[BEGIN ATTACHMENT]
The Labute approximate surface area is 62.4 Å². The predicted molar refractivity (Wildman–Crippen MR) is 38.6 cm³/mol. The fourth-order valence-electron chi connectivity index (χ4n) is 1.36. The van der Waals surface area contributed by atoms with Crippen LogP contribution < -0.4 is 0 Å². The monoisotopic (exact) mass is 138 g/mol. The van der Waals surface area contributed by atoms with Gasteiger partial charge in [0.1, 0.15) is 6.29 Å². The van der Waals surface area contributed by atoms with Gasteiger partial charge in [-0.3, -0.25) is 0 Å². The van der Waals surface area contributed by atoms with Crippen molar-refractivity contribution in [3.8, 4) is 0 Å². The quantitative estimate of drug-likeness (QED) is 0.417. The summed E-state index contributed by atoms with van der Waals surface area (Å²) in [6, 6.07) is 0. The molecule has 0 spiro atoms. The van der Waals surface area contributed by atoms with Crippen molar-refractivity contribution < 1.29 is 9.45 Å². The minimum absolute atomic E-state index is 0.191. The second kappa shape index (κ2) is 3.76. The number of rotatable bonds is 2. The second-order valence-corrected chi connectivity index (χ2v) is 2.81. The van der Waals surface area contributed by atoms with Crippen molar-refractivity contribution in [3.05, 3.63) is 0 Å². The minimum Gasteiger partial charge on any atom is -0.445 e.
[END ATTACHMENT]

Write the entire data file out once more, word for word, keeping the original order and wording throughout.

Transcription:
The Labute approximate surface area is 62.4 Å². The predicted molar refractivity (Wildman–Crippen MR) is 38.6 cm³/mol. The fourth-order valence-electron chi connectivity index (χ4n) is 1.36. The van der Waals surface area contributed by atoms with Crippen LogP contribution < -0.4 is 0 Å². The monoisotopic (exact) mass is 138 g/mol. The van der Waals surface area contributed by atoms with Gasteiger partial charge in [0.1, 0.15) is 6.29 Å². The van der Waals surface area contributed by atoms with Gasteiger partial charge in [-0.3, -0.25) is 0 Å². The van der Waals surface area contributed by atoms with Crippen molar-refractivity contribution in [3.8, 4) is 0 Å². The quantitative estimate of drug-likeness (QED) is 0.417. The summed E-state index contributed by atoms with van der Waals surface area (Å²) in [6, 6.07) is 0. The molecule has 0 spiro atoms. The van der Waals surface area contributed by atoms with Crippen molar-refractivity contribution < 1.29 is 9.45 Å². The minimum absolute atomic E-state index is 0.191. The second kappa shape index (κ2) is 3.76. The number of rotatable bonds is 2. The second-order valence-corrected chi connectivity index (χ2v) is 2.81. The van der Waals surface area contributed by atoms with Crippen molar-refractivity contribution in [3.05, 3.63) is 0 Å². The minimum Gasteiger partial charge on any atom is -0.445 e.